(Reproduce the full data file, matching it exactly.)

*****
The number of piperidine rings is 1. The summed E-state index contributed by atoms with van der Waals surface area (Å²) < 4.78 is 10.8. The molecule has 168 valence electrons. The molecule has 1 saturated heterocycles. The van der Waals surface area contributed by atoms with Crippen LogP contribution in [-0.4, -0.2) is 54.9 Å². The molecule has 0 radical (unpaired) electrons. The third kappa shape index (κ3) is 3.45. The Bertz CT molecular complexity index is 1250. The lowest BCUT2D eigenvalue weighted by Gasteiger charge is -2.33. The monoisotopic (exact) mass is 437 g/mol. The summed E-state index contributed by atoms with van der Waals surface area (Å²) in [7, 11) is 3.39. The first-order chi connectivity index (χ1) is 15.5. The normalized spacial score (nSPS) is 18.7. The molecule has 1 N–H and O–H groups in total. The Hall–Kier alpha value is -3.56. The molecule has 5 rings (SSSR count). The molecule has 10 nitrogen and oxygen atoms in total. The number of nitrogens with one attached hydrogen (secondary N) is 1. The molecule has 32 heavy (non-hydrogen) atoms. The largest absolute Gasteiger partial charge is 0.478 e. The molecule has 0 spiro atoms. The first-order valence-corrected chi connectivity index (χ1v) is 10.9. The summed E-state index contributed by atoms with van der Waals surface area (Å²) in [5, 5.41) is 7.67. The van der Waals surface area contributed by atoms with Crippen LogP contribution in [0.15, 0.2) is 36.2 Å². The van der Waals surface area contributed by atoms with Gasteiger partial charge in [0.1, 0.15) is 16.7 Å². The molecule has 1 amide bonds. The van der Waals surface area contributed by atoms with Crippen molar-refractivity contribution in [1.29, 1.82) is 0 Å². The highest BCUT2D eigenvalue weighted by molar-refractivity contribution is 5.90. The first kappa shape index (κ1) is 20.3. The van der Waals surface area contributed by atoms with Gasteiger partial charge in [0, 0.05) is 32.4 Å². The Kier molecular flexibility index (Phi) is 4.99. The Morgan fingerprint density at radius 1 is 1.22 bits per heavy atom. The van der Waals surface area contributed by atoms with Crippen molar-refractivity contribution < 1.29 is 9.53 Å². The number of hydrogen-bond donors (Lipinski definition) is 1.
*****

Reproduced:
The number of piperidine rings is 1. The summed E-state index contributed by atoms with van der Waals surface area (Å²) < 4.78 is 10.8. The molecule has 168 valence electrons. The molecule has 1 saturated heterocycles. The van der Waals surface area contributed by atoms with Crippen LogP contribution in [-0.4, -0.2) is 54.9 Å². The molecule has 0 radical (unpaired) electrons. The third kappa shape index (κ3) is 3.45. The Bertz CT molecular complexity index is 1250. The lowest BCUT2D eigenvalue weighted by Gasteiger charge is -2.33. The monoisotopic (exact) mass is 437 g/mol. The summed E-state index contributed by atoms with van der Waals surface area (Å²) in [7, 11) is 3.39. The first-order chi connectivity index (χ1) is 15.5. The normalized spacial score (nSPS) is 18.7. The molecule has 1 N–H and O–H groups in total. The Hall–Kier alpha value is -3.56. The molecule has 5 rings (SSSR count). The molecule has 10 nitrogen and oxygen atoms in total. The number of nitrogens with one attached hydrogen (secondary N) is 1. The molecule has 32 heavy (non-hydrogen) atoms. The largest absolute Gasteiger partial charge is 0.478 e. The molecule has 0 spiro atoms. The first-order valence-corrected chi connectivity index (χ1v) is 10.9. The summed E-state index contributed by atoms with van der Waals surface area (Å²) in [5, 5.41) is 7.67. The van der Waals surface area contributed by atoms with Crippen LogP contribution in [0.15, 0.2) is 36.2 Å². The van der Waals surface area contributed by atoms with Gasteiger partial charge in [0.1, 0.15) is 16.7 Å². The molecule has 1 amide bonds. The van der Waals surface area contributed by atoms with Crippen molar-refractivity contribution in [1.29, 1.82) is 0 Å². The highest BCUT2D eigenvalue weighted by molar-refractivity contribution is 5.90. The first kappa shape index (κ1) is 20.3. The van der Waals surface area contributed by atoms with Gasteiger partial charge in [0, 0.05) is 32.4 Å². The Kier molecular flexibility index (Phi) is 4.99. The Morgan fingerprint density at radius 1 is 1.22 bits per heavy atom. The van der Waals surface area contributed by atoms with Crippen molar-refractivity contribution < 1.29 is 9.53 Å². The number of hydrogen-bond donors (Lipinski definition) is 1.